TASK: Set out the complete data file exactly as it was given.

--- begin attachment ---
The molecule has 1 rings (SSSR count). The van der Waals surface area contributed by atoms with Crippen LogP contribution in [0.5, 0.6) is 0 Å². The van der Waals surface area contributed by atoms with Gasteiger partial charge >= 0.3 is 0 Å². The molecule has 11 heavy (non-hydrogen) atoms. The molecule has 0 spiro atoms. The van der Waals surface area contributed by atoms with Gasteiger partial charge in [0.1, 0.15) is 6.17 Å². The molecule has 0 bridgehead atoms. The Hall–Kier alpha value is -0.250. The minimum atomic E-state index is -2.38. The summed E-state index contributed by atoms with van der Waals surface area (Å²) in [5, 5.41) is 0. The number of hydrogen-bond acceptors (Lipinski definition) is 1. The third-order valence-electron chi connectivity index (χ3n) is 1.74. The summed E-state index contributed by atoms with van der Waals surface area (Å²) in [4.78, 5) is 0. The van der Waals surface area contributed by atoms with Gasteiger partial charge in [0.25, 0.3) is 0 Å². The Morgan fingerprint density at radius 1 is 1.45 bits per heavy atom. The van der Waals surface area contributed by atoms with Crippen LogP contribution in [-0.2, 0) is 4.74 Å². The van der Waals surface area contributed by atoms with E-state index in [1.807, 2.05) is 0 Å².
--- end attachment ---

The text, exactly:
The molecule has 1 rings (SSSR count). The van der Waals surface area contributed by atoms with Crippen LogP contribution in [0.5, 0.6) is 0 Å². The van der Waals surface area contributed by atoms with Gasteiger partial charge >= 0.3 is 0 Å². The molecule has 11 heavy (non-hydrogen) atoms. The molecule has 0 spiro atoms. The van der Waals surface area contributed by atoms with Gasteiger partial charge in [0.1, 0.15) is 6.17 Å². The molecule has 0 bridgehead atoms. The Hall–Kier alpha value is -0.250. The minimum atomic E-state index is -2.38. The summed E-state index contributed by atoms with van der Waals surface area (Å²) in [5, 5.41) is 0. The number of hydrogen-bond acceptors (Lipinski definition) is 1. The third-order valence-electron chi connectivity index (χ3n) is 1.74. The summed E-state index contributed by atoms with van der Waals surface area (Å²) in [4.78, 5) is 0. The van der Waals surface area contributed by atoms with Gasteiger partial charge in [0.25, 0.3) is 0 Å². The Morgan fingerprint density at radius 1 is 1.45 bits per heavy atom. The van der Waals surface area contributed by atoms with Crippen LogP contribution in [-0.2, 0) is 4.74 Å². The van der Waals surface area contributed by atoms with E-state index in [1.807, 2.05) is 0 Å².